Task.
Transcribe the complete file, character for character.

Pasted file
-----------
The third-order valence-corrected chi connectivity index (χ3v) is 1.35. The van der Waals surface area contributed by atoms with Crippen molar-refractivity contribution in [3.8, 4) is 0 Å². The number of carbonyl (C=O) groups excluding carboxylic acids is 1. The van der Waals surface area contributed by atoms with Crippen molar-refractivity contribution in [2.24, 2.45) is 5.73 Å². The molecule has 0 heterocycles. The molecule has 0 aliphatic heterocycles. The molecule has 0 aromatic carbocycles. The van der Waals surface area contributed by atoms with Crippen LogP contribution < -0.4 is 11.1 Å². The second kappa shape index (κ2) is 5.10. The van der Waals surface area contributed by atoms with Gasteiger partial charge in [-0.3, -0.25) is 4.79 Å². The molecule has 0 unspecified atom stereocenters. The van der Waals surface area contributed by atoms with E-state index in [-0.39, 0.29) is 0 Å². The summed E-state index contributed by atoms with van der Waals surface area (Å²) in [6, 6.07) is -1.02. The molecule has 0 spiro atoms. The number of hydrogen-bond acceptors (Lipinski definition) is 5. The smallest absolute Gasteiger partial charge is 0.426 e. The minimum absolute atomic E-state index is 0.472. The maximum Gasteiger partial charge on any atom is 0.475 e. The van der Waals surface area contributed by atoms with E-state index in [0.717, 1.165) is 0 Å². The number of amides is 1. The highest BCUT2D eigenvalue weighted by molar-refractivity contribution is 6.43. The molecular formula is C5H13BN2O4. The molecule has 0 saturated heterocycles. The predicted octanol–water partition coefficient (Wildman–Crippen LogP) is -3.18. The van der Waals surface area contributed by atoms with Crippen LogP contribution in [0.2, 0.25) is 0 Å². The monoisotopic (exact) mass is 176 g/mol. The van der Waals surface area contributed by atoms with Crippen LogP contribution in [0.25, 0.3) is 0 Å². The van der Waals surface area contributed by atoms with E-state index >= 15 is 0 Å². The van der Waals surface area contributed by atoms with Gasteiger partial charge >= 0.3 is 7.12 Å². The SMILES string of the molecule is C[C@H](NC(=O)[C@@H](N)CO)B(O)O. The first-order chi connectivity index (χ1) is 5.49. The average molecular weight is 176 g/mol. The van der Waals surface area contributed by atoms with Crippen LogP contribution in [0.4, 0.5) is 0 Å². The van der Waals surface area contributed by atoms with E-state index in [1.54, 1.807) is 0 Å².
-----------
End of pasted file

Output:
The third-order valence-corrected chi connectivity index (χ3v) is 1.35. The van der Waals surface area contributed by atoms with Crippen molar-refractivity contribution in [3.8, 4) is 0 Å². The number of carbonyl (C=O) groups excluding carboxylic acids is 1. The van der Waals surface area contributed by atoms with Crippen molar-refractivity contribution in [2.24, 2.45) is 5.73 Å². The molecule has 0 heterocycles. The molecule has 0 aliphatic heterocycles. The molecule has 0 aromatic carbocycles. The van der Waals surface area contributed by atoms with Crippen LogP contribution < -0.4 is 11.1 Å². The second kappa shape index (κ2) is 5.10. The van der Waals surface area contributed by atoms with Gasteiger partial charge in [-0.3, -0.25) is 4.79 Å². The molecule has 0 unspecified atom stereocenters. The van der Waals surface area contributed by atoms with E-state index in [-0.39, 0.29) is 0 Å². The summed E-state index contributed by atoms with van der Waals surface area (Å²) in [6, 6.07) is -1.02. The molecule has 0 spiro atoms. The number of hydrogen-bond acceptors (Lipinski definition) is 5. The smallest absolute Gasteiger partial charge is 0.426 e. The minimum absolute atomic E-state index is 0.472. The maximum Gasteiger partial charge on any atom is 0.475 e. The van der Waals surface area contributed by atoms with E-state index in [0.717, 1.165) is 0 Å². The number of amides is 1. The highest BCUT2D eigenvalue weighted by molar-refractivity contribution is 6.43. The molecular formula is C5H13BN2O4. The molecule has 0 saturated heterocycles. The predicted octanol–water partition coefficient (Wildman–Crippen LogP) is -3.18. The van der Waals surface area contributed by atoms with Crippen LogP contribution in [0.2, 0.25) is 0 Å². The monoisotopic (exact) mass is 176 g/mol. The van der Waals surface area contributed by atoms with Crippen LogP contribution in [0.25, 0.3) is 0 Å². The van der Waals surface area contributed by atoms with E-state index >= 15 is 0 Å². The van der Waals surface area contributed by atoms with Gasteiger partial charge >= 0.3 is 7.12 Å². The SMILES string of the molecule is C[C@H](NC(=O)[C@@H](N)CO)B(O)O. The first-order chi connectivity index (χ1) is 5.49. The average molecular weight is 176 g/mol. The van der Waals surface area contributed by atoms with Crippen LogP contribution in [0.4, 0.5) is 0 Å². The van der Waals surface area contributed by atoms with E-state index in [1.54, 1.807) is 0 Å².